What do you do if, like Steve Levinson, you own a restaurant space but have no tenant and no prospect of one? Even though you know better, you might be tempted to open your own place there rather than leave it empty.
Years ago Levinson had a French restaurant, Cafe des Artistes, in the Hopkins Plaza space. He moved it to Mount Washington, presumably because he thought it would do better out of center city. What fit of madness drove him to open another restaurant in this up-till-now doomed downtown spot?
I say "up-till-now" because, remarkably, the Plaza Grille may turn out to be the right restaurant at the right time. Levinson's partners are Rod Fingles, former partner in the Milton Inn, and Jan Tennekoon, who was part owner of a California winery. But the restaurant they've created is much more modest than you might expect from that pedigree.
Maybe what this area needs is a simple little place with a hot turkey sandwich on the menu -- but one that also offers dancing to live music Thursday through Saturday nights.
And that's what Levinson and his partners have given us. It's a pretty restaurant, bigger than you might think. If you eat here during the week you'll be encouraged to sit in the bar, and you may never see the several other dining rooms. We did only because we didn't want to get stuck with the smokers and happy-hour crowd.
The owners bring new meaning to the phrase "genial hosts." Although you may be tempted to tell them to back off, their hearts are in the right place. They just have to realize that sometimes customers don't want new best friends. We have our own friends: those people who are sitting at the table with us.
In any case, the owners are smart enough to remember what so many new restaurant owners forget: Keep it simple. Simple as in an all-American menu -- or as American as it can be when the mussels come from New Zealand and there's a Mandarin chicken salad with a decidedly Asian flavor.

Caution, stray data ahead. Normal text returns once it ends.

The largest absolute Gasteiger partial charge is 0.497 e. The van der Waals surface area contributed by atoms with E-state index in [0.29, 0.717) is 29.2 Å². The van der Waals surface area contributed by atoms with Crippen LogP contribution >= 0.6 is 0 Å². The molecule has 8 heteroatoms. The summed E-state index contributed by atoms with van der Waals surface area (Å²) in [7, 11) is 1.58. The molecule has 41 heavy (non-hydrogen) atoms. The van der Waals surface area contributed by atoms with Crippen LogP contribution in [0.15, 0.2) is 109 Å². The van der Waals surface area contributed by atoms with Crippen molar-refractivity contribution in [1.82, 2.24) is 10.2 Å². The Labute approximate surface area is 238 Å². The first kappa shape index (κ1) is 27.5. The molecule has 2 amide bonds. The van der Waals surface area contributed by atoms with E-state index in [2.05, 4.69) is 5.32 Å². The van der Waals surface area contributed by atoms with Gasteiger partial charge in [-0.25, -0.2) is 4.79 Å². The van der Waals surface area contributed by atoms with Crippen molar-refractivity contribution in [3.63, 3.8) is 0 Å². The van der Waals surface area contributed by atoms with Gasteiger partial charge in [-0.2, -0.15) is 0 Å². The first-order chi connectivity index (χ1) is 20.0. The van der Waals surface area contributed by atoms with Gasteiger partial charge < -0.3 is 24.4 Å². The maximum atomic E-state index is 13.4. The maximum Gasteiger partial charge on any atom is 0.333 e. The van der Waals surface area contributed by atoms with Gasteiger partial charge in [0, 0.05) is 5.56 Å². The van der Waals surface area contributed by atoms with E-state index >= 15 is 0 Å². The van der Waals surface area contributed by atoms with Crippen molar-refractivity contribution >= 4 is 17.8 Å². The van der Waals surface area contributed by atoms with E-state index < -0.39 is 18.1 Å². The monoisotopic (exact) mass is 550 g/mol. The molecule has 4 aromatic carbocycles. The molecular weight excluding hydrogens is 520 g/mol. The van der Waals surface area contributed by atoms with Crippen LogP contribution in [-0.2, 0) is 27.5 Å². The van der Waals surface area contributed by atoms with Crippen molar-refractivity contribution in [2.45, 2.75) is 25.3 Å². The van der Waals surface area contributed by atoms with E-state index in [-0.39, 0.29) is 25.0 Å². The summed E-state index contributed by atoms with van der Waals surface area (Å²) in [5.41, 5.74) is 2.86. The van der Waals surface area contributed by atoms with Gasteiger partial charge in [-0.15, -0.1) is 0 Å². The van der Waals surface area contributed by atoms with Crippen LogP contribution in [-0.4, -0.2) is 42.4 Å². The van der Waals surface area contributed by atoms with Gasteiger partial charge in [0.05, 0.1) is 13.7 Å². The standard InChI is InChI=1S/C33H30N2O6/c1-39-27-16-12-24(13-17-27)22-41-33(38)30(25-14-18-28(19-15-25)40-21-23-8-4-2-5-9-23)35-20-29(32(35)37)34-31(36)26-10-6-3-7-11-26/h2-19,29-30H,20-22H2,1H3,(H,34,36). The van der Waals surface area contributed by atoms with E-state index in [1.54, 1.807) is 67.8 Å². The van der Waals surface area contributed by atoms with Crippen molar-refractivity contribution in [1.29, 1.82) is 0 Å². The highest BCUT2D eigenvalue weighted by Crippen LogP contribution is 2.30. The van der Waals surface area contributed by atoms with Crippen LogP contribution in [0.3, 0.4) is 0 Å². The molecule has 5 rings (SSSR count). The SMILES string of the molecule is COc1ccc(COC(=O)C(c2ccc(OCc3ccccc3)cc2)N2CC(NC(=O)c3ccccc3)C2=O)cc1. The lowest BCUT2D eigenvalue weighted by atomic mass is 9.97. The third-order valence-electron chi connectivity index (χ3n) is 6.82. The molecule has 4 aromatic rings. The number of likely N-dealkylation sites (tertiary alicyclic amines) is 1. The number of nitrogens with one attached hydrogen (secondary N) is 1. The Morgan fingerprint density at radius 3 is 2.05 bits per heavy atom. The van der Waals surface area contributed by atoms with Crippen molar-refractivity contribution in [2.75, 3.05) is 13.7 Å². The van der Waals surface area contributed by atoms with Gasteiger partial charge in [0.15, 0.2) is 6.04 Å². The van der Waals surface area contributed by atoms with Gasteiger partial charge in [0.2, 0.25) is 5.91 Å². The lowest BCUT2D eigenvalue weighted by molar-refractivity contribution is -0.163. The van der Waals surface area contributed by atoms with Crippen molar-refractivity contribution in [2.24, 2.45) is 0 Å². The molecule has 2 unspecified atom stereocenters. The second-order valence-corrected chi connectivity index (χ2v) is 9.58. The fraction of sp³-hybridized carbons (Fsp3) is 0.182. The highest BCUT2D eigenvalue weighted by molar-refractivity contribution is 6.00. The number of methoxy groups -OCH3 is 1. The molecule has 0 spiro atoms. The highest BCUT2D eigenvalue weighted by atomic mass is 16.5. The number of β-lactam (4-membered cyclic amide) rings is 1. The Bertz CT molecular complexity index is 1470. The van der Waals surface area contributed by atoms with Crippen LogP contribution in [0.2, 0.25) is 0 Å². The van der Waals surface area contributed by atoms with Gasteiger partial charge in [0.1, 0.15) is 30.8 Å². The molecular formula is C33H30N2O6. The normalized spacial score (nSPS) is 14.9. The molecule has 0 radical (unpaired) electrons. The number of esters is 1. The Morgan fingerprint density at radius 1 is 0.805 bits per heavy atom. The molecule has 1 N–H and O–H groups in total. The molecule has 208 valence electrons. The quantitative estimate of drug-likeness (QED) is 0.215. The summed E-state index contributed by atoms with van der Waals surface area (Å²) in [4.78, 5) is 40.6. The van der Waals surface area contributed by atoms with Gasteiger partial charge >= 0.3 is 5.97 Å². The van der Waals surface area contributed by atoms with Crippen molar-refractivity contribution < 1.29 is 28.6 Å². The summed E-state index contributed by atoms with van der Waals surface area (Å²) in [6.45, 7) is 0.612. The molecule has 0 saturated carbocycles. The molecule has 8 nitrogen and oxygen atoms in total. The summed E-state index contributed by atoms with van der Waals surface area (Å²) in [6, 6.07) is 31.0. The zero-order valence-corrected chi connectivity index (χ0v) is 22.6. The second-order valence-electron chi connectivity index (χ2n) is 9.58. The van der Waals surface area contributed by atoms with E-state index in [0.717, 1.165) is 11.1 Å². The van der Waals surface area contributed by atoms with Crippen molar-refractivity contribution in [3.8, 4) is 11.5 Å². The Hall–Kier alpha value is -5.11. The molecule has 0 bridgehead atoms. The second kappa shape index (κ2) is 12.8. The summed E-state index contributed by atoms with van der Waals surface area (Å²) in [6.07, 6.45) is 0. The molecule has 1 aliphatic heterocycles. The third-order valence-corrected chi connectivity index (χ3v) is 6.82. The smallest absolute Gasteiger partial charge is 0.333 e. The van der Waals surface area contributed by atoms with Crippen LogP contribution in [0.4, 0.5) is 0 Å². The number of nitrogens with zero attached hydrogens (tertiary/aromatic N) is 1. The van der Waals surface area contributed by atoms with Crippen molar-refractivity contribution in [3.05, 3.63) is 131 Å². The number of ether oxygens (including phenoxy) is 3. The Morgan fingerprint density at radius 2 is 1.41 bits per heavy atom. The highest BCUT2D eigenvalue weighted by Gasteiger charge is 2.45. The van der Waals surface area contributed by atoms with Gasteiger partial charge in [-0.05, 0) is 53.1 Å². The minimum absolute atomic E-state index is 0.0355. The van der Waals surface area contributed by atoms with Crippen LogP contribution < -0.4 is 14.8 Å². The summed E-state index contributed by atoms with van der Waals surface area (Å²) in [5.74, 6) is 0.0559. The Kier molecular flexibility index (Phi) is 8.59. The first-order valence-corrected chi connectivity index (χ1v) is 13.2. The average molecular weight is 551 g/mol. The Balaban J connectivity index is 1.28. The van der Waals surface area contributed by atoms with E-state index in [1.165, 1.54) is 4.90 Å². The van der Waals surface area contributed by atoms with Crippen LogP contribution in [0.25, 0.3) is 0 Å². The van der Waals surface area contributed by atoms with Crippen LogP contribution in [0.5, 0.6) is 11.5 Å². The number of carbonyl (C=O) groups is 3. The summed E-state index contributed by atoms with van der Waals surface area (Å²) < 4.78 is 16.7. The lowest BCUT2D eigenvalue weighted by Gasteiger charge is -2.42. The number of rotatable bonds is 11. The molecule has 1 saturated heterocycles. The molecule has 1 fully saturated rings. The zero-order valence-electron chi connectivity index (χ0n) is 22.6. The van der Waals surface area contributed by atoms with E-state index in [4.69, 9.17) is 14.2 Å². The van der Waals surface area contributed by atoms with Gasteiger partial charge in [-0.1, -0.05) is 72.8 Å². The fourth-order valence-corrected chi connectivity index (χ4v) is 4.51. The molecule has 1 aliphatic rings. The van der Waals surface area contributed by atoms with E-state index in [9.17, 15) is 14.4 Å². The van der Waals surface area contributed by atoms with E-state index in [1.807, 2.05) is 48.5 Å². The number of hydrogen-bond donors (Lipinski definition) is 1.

The Plaza Grille offers plenty of classics, like plump clams casino made with bread crumbs, crumbled bacon and melted butter. Or mildly smoky salmon on toast points, with capers, chopped onions and chopped egg. Both are better than the mussels, which had been steamed a bit too long and came in an uninspired broth.
The wildest our meal got was the special that evening, a fiery jambalaya made with chicken, shrimp, andouille sausage and three colors of peppers ("no crawdaddies," our waiter warned us). My friend from Louisiana gave it a thumbs up.
London broil was fine, though covered with what was closer to gravy than the promised "delectable wine sauce." (But the gravy was moderately delectable in its own right.) Good roast potatoes and mixed vegetables came alongside.
I also liked the fresh fillet of flounder stuffed with a satisfying crab-meat mixture. Rice and perfectly cooked broccoli florets came with it.
I did not like the grilled vegetable platter one friend ordered. It was short on vegetables and long on pasta (which wasn't even mentioned on the menu). And the portobello mushroom, the "meat" of the dish, tasted as if it had been marinated in something quite sour.
The one house-made dessert that evening was carrot cake, dark and moist with plenty of cream cheese frosting. Key lime pie and a chocolate and raspberry cheesecake were from off the premises and were just OK.
A decent meal, in other words. Avoid a few pitfalls, like the vegetable platter, and you'll be happy without spending too much money. But what may really tip the balance for you in the Plaza Grille's favor is the live music. There aren't many places in Baltimore where you can go dancing after dinner on a Thursday night.
Food: ** 1/2
Atmosphere: ** 1/2
Where: 9 Hopkins Plaza
Hours: Open Monday through Friday for lunch, Tuesday through Saturday for dinner. Expanded hours during Mechanic Theatre productions.
Prices: Appetizers: $2.95-$7.95; entrees: $6.95-$21.95
Rating system: Outstanding: ****; Good: ***; Fair or uneven: **; Poor: *
Pub Date: 02/14/99